Bola Ahmed Tinubu, President of Nigeria and Chairperson of the Economic group of West African States (ECOWAS), has cautioned that the group will not accept acts that undermine democratically elected governments in the sub-region.
Tinubu’s warning comes in response to coup fears in Niger Republic, where soldiers have taken hostage the country’s President, Mohamed Bazoum, at the presidential palace.
The Nigerian leader, who issued the warning in his capacity as ECOWAS Chairman, termed the blockage of the presidential residence in Niamey by soldiers as ‘unpleasant developments’ in a statement issued on Wednesday.
Tinubu’s statement read: “I wish to say that we are closely monitoring the situation and developments in Niger and we will do everything within our powers to ensure democracy is firmly planted, nurtured, well rooted and thrives in our region.
“I am in close consultation with other leaders in our region, and we shall protect our hard-earned democracy in line with the universally acceptable principle of constitutionalism.
“As the Chairperson of ECOWAS Authority of Heads of State and Government, I state without equivocation that Nigeria stands firmly with the elected government in Niger and equally conveys the absolute resolve of leaders in our sub-region that we shall not waiver or flinch on our stand to defend and preserve constitutional order.”
The Niger presidential guard on Wednesday morning, took President Bazoum hostage.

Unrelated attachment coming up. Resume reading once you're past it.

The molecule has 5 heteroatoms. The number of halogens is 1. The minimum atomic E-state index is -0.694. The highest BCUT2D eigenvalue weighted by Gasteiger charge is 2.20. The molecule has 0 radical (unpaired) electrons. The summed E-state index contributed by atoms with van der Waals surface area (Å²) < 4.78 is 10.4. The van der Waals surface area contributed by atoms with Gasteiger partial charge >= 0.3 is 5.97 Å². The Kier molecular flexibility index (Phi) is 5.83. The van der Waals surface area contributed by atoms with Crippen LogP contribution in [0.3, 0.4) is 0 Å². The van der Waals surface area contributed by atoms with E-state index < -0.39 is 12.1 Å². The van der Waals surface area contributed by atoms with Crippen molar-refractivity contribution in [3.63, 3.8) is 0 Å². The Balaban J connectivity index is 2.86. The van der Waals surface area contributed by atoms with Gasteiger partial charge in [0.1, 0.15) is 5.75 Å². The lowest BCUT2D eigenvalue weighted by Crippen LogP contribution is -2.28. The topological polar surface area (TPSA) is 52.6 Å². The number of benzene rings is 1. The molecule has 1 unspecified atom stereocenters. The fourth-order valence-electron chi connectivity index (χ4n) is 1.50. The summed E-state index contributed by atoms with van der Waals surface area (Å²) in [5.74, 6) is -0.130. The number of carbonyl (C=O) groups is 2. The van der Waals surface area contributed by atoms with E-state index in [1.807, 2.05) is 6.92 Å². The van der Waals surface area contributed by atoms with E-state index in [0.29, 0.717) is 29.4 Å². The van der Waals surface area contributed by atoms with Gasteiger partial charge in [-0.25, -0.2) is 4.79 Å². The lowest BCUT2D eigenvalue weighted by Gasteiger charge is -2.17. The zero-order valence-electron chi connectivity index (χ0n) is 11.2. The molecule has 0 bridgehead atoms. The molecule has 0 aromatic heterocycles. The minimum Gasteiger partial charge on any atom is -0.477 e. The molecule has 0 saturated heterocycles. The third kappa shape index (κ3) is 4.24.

Reports said the Army and the National Guard are currently deploying around the Presidential Palace.
A close ally of France, Bazoum was elected in 2021, taking the helm of a country mired in poverty and burdened by a history of chronic instability.
The landlocked Sahel state has experienced four coups since independence from France in 1960 as well as numerous other attempts on power, including against Bazoum himself.
The country’s last coup occurred in February 2010, overthrowing then president Mamadou Tandja.
There was an attempted coup just days before Bazoum’s inauguration in April 2021, according to a security source at the time.
Several people were arrested, including the suspected ringleader, an air force captain named Sani Gourouza.
He was arrested in neighbouring Benin and handed over to the Niger authorities.
Ousmane Cisse, a former interior minister under a military government of transition that ran from 2010-2011, was detained in April 2022 for his suspected role.
He was acquitted in February this year, but five others, including Gourouza, were jailed for 20 years.
A second bid to oust Bazoum occurred in March this year “while the president… was in Turkey”, according to a Niger official, who said an arrest was made.
The authorities have never commented publicly on the incident.
In January 2018, nine soldiers and a civilian were sentenced by a military court to jail terms ranging from five to 15 years for having attempted to topple Bazoum’s predecessor, Mahamadou Issoufou, in 2015.
Those convicted included General Souleymane Salou, a former army chief of staff and a member of the junta that had forced out Tandja in 2010.